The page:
TOKYO – A fire that spread from a fourth-floor mental clinic in an eight-story building in downtown Osaka in western Japan on Friday left 24 dead in what police were investigating as a possible case of arson and murder.
Police were searching for a man in his 50s to 60s who witnesses saw carrying a paper bag from which an unidentified liquid was dripping. He may have been among the 24 dead, or is one of the three people who were resuscitated and remain in serious conditions, or may have fled, a police investigator said on condition of anonymity because he wasn't authorized to speak to the media.
Fire officials who reached the building in the major business, shopping and entertainment area of Kitashinchi in Osaka found 27 people in a state of cardiac arrest, said Osaka fire department official Akira Kishimoto.
One woman was conscious and brought down by an aerial ladder from a window on the sixth floor and was being treated in a hospital, he said. Later Friday, 24 people were pronounced dead, the fire department said.
In Japan, the authorities customarily describe those without vital signs as being in “shinpai teishi,” or a state of cardiac and pulmonary arrest, and do not confirm deaths until they are pronounced at hospitals and other necessary procedures are done.
A doctor at one of the hospitals treating the victims said he believed many of them died after inhaling carbon monoxide as they had limited external injuries. Police said the cause of deaths could not be determined until the bodies were autopsied.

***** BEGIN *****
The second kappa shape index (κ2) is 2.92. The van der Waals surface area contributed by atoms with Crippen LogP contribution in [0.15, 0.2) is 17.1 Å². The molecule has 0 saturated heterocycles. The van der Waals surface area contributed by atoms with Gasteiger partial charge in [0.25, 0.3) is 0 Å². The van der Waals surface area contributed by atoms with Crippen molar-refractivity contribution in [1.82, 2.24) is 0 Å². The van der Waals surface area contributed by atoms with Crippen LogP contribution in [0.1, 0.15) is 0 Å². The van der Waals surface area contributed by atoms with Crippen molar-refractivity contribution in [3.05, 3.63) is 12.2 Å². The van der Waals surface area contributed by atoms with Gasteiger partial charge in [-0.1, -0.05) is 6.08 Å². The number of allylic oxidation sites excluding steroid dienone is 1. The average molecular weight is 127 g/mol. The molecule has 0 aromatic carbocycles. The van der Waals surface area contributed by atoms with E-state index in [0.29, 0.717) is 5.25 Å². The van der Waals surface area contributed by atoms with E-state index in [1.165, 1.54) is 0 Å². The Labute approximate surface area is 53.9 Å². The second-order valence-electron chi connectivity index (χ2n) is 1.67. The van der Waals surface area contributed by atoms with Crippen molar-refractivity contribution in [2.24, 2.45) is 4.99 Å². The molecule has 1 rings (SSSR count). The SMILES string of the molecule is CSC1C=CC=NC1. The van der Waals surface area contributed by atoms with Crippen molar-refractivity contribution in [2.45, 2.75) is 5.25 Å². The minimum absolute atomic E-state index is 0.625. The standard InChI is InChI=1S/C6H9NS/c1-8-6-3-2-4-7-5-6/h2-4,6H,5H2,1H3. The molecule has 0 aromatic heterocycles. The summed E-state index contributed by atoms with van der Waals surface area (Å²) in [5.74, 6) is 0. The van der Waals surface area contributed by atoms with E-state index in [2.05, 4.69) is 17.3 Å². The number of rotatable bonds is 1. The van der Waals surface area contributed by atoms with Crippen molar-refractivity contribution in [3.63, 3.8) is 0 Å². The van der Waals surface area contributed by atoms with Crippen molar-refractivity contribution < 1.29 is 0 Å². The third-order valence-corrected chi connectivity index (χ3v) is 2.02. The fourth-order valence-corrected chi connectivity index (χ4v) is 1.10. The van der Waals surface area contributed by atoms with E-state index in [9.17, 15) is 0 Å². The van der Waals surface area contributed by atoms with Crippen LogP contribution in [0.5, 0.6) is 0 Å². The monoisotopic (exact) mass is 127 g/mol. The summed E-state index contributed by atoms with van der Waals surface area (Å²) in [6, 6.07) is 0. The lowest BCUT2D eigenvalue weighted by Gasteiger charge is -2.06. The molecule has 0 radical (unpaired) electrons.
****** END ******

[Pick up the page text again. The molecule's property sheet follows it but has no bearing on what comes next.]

One of clients said the clinic was popular and was always crowded with 15-20 people waiting, especially on Fridays when special counselling and programs were available for those preparing to return to work after taking a sick leave, NHK said.
Authorities are investigating a possibility that the smoke filled the floor so quickly that the victims had no time to escape, Nippon Television said.
Hours later Friday night, crowds were still gathering outside of the building to take a glimpse of the scene where firefighters and police officers were investigating.
“I haven't heard of the cause but I'm shocked and wondering why someone would do this,” said Yuji Uehara, who works for a finance company. “I also offer my condolences to those who died.”
The building houses the mental and internal medicine clinic, an English language school and other businesses. Most of the victims are believed to be visitors at the clinic on the fourth floor, fire officials said.
Osaka police earlier said they were working to determine whether the fire was caused by arson. They later set up a team at the prefectural police headquarters, a sign they strongly suspect arson and murder.
According to NHK, a female outpatient at the clinic's reception desk saw the man being sought by police. Another person nearby said the fire started soon after he put the leaky bag next to a stove on the floor and kicked it, with more of the liquid pouring out.
The clinic's psychiatrist, Kotaro Nishizawa, could not be reached since the fire, NHK said. It quoted his father as saying the doctor hinted at a problem at the clinic but did not elaborate.
People on other floors of the building were safely evacuated, fire officials said.
NHK quoted a witness as saying she heard a woman's voice coming from the fourth floor calling for help. Another witness told TV Asahi he saw flames and smoke coming out of windows on the fourth floor when he stepped outside after hearing a commotion.
In total, 70 fire engines were mobilized to fight the fire, which was fully extinguished more than six hours later, officials said.
In 2019 at the Kyoto Animation studio, an attacker stormed into the building and set it on fire, killing 36 people and injuring more than 30 others. The incident shocked Japan and drew an outpouring of grief from anime fans worldwide. In 2001, an intentionally set blaze in Tokyo's Kabukicho entertainment district killed 44 people — the country’s worst known case of arson in modern times.
Yamaguchi reported from Tokyo.